3. Misuse of the Pull Up Bar

If you use your pull up bar correctly, you will not have to worry about breaking your door frame. The best way to use a pull up bar is to simply pull yourself up and down in a controlled manner.

Do not wildly swing back and forth, as this can slowly pull your door frame out of place together with the attached pull bar.

4. Installing the Wrong Pull Up Bar

One of the mistakes most people make while buying a door frame pull up bar is going with the reviews rather than with the dimensions of their door.

If a pull up bar is too wide or too narrow, it will surely do a number on your door frame. As such, there are a few things you should put into consideration when buying your doorway pull up bar. Here are the two most important:

  • The width of the door: Before you head out to the store, measure the width of your door; it will help you find a bar that properly fits in your doorway.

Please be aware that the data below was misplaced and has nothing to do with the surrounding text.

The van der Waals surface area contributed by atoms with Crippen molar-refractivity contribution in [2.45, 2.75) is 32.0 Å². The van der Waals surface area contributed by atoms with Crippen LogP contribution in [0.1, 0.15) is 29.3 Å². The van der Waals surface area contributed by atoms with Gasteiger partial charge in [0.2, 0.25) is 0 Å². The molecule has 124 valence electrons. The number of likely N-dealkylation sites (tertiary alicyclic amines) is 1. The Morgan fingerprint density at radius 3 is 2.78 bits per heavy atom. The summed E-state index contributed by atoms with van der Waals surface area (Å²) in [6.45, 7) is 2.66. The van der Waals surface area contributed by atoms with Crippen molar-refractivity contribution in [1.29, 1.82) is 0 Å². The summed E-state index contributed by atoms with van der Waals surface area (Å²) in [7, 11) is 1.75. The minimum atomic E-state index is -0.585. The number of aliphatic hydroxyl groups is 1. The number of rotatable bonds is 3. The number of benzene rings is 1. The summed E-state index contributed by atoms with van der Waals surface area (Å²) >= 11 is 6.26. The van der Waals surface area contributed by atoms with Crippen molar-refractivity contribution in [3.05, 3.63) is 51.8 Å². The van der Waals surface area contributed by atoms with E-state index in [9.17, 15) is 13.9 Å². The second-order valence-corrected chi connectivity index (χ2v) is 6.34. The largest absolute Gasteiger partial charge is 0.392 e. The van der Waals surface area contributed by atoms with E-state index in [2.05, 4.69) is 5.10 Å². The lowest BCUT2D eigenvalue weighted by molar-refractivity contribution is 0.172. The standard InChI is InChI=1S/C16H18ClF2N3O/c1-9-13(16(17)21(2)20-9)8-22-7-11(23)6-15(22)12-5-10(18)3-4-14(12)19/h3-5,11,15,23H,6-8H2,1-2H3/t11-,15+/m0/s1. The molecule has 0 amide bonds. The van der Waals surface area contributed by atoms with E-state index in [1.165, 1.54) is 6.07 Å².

• The depth of the door frame: Check to see that the frame of your door is not thicker than 8 inches.

5. Installing a Product Without Protective Pads

Installing a Product Without Protective Pads

With more and more people looking for pull up bars that don’t damage their door frames, doorway pull up bar manufacturers are now producing bars with protective pads not only to provide a better grip but also to protect the door frame from damages.

To keep your door trim in good shape, make sure your pull up bar has protective padding. While at it though, avoid products with foam padding. These are usually low quality and will not keep your door protected in the longer term. Look for a pull up bar with rubber padding and a flexible design to fit in a wide range of door frames.

How to Know If Your Door Frame Can Support a Pull Up Bar

How to Know If Your Door Frame Can Support a Pull Up Bar

There are a number of ways through which you can test the ability of your door frame to hold a pull up bar. For instance:

Doing the Finger Test